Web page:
Adams Gulch Winter

The Forest Service and National Forest Foundation are partnering to make Adams Gulch in Ketchum more accessible this summer.

The National Forest Foundation on Tuesday announced a new five-year partnership with the Sawtooth National Forest that will direct around $1.6 million toward forest and campsite restoration projects within the Ketchum Ranger District and Sawtooth National Recreation Area.

The Sawtooth Rivers to Peaks Treasured Landscape Initiative will identify key “treasured” sites from Hailey to Stanley in need of improvement, according to the announcement.

One site already identified is Adams Gulch north of Ketchum, said Dani Southard, Northern Rockies program manager for the Forest Foundation.

The foundation, Forest Service and several community partners, including the Wood River Trails Coalition, Higher Ground and Wood River Backcountry Trails, are proposing an adaptive sports trails enhancement project for Adams Gulch, one of the valley’s most popular recreation spots. The project would entail widening four existing stream-crossing structures—currently too narrow for adaptive cyclists to safely cross—and extending a section of the Forbidden Fruit Trail for adaptive users, with work beginning this summer. Some updates to the trailhead parking area slated for the following summer include a new two-vault restroom and accessible parking, Southard said.

“As recreational forest use has grown over the years, the trailhead at Adams Gulch reaches capacity nearly seven days a week,” the project description reads. “This has resulted in visitors creating their own parking on native vegetation and/or illegally parking on a nearby private neighborhood road. In addition, equipped with only a single-stall restroom, the trailhead is desperately in need of an upgrade to its visitor amenities to meet demand and ensure sanitary conditions.”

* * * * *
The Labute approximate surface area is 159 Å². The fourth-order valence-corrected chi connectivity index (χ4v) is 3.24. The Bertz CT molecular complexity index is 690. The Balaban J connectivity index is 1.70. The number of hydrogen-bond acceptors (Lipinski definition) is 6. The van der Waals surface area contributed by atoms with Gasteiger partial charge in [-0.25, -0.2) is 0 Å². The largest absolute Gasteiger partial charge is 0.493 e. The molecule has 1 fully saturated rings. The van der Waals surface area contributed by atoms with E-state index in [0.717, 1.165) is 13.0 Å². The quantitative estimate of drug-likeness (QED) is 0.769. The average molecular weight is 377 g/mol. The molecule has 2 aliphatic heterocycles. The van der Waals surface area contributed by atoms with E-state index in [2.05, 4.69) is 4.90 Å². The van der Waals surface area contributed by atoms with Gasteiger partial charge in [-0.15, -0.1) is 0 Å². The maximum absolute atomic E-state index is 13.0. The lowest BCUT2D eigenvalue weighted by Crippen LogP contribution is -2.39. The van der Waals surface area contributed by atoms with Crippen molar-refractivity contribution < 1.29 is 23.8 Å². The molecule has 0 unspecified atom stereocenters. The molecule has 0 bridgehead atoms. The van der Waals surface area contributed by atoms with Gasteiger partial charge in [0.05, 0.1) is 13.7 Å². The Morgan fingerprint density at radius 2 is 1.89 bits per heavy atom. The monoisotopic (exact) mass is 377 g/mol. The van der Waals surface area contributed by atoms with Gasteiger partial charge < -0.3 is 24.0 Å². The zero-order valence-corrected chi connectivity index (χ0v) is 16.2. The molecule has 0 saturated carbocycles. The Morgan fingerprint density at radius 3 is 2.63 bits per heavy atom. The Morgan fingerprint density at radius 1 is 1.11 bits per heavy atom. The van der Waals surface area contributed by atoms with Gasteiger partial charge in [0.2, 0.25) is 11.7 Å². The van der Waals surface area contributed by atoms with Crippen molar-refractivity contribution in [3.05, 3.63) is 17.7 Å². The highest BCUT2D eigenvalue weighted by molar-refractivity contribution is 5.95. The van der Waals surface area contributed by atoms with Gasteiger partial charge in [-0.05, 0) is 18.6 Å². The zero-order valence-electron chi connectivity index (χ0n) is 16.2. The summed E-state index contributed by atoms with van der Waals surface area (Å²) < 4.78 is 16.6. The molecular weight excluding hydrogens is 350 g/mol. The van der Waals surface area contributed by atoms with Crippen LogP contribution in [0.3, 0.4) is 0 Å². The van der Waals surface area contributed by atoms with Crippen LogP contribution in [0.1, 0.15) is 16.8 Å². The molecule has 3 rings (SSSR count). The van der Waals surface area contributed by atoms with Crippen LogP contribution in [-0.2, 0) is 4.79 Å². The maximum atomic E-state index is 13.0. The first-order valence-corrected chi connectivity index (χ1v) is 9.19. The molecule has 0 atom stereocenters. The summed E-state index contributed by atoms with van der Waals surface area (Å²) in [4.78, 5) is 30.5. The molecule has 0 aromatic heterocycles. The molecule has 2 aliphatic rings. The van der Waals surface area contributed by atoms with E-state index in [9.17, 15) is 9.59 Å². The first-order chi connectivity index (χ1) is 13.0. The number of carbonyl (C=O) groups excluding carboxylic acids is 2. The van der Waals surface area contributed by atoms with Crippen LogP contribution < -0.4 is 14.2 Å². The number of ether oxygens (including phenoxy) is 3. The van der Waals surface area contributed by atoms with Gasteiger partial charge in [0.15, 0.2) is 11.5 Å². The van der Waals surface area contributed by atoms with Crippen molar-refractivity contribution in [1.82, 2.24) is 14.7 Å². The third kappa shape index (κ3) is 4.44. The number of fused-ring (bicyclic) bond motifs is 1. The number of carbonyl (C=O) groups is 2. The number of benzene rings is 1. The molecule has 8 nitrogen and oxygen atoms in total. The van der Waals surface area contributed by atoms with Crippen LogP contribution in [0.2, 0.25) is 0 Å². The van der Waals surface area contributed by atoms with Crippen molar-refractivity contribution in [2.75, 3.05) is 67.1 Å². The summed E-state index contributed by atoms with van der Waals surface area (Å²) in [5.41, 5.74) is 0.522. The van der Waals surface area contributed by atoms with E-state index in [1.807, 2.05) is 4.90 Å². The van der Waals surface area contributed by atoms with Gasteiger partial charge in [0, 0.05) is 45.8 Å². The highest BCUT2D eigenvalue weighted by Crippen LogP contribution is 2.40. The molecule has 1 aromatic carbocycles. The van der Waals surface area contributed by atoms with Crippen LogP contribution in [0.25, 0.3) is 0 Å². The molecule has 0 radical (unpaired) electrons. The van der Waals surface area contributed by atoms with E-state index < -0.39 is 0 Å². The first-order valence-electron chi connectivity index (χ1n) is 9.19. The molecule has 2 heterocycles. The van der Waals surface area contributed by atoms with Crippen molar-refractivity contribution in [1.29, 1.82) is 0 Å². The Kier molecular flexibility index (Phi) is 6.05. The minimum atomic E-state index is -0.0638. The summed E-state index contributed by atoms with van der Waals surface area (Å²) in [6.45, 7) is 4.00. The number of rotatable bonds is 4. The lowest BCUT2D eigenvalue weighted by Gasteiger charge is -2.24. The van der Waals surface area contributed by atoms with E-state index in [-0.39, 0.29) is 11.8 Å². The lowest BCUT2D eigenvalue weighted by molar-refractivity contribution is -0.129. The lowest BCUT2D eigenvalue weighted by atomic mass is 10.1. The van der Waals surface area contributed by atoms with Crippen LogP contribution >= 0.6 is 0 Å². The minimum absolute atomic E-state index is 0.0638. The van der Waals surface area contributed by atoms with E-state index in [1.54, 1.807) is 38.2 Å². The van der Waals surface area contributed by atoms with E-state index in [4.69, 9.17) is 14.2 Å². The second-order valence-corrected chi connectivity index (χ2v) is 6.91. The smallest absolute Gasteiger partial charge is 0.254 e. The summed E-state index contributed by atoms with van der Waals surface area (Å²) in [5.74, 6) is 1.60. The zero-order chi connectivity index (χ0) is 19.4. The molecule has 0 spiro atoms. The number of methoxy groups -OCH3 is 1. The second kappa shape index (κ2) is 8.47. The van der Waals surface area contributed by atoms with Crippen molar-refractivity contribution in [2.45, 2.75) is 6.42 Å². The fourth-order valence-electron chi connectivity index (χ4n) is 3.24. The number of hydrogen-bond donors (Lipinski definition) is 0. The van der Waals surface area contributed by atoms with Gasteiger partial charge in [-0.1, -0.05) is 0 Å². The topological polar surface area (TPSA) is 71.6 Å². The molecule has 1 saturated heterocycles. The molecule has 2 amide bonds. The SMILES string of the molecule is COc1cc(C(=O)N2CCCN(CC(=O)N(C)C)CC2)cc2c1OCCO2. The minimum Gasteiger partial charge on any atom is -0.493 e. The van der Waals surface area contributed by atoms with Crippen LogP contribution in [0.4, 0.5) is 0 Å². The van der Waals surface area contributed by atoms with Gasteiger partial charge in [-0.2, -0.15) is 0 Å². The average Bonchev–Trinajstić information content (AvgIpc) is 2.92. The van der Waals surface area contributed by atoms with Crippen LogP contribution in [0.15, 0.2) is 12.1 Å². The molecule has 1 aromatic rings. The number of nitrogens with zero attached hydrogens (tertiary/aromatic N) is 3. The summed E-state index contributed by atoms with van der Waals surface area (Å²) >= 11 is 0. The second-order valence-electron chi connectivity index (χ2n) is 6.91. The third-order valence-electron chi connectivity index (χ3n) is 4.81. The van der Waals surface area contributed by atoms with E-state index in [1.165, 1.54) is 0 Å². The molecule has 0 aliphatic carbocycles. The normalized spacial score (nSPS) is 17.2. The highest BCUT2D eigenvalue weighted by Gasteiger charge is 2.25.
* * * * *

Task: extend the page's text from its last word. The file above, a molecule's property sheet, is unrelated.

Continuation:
The $475,000, two-year project will be supported through a combination of federal and community funding. Southard said that through a national funding agreement with the Forest Service, the Forest Foundation will be able to offer a dollar-for-dollar match for the first $50,000 raised—and fundraising has already begun.

“This project is representative of a number of different projects we’ll be working on over the next five years. It’s a concrete example of how you bring partners together, leverage funds and get work done,” Southard said Tuesday.

Other proposed projects include reforestation efforts on Bald Mountain, seeding and replanting trees in wildfire-damaged areas and relocating dispersed camping sites that degrade wildlife habitat.

“The Sawtooth National Forest draws hundreds of thousands of visitors each year from all over the world. 2020 was no exception,” Sawtooth National Forest Acting Supervisor Kirk Flannigan said in a statement on Tuesday. “The forest saw extraordinarily high levels of use across the area. … [W]e are looking forward to working with the National Forest Foundation in the years to come to update and maintain recreational infrastructure, restore our rivers and forests and continue to foster visitor stewardship.”

To learn more about the initiative,

contact Dani Southard at

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